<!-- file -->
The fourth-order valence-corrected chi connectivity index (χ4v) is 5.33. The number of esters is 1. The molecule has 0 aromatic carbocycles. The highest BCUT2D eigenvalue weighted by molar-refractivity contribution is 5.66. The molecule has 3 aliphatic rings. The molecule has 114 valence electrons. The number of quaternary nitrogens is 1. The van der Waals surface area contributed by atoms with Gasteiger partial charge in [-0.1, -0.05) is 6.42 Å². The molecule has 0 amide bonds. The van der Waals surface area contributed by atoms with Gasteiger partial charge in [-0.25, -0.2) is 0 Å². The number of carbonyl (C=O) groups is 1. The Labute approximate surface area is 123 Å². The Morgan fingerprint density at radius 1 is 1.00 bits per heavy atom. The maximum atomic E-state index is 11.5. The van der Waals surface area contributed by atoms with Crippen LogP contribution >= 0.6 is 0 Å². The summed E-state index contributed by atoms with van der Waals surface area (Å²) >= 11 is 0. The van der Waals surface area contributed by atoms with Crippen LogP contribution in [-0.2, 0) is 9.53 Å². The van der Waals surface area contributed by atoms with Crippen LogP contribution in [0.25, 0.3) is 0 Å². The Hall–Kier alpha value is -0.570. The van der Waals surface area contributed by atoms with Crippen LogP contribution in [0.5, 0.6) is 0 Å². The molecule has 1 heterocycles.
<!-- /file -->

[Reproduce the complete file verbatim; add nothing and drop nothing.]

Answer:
The fourth-order valence-corrected chi connectivity index (χ4v) is 5.33. The number of esters is 1. The molecule has 0 aromatic carbocycles. The highest BCUT2D eigenvalue weighted by molar-refractivity contribution is 5.66. The molecule has 3 aliphatic rings. The molecule has 114 valence electrons. The number of quaternary nitrogens is 1. The van der Waals surface area contributed by atoms with Gasteiger partial charge in [-0.1, -0.05) is 6.42 Å². The molecule has 0 amide bonds. The van der Waals surface area contributed by atoms with Gasteiger partial charge in [-0.25, -0.2) is 0 Å². The number of carbonyl (C=O) groups is 1. The Labute approximate surface area is 123 Å². The Morgan fingerprint density at radius 1 is 1.00 bits per heavy atom. The maximum atomic E-state index is 11.5. The van der Waals surface area contributed by atoms with Crippen LogP contribution >= 0.6 is 0 Å². The summed E-state index contributed by atoms with van der Waals surface area (Å²) >= 11 is 0. The van der Waals surface area contributed by atoms with Crippen LogP contribution in [-0.2, 0) is 9.53 Å². The van der Waals surface area contributed by atoms with Crippen LogP contribution in [0.25, 0.3) is 0 Å². The Hall–Kier alpha value is -0.570. The van der Waals surface area contributed by atoms with Crippen LogP contribution in [0.5, 0.6) is 0 Å². The molecule has 1 heterocycles.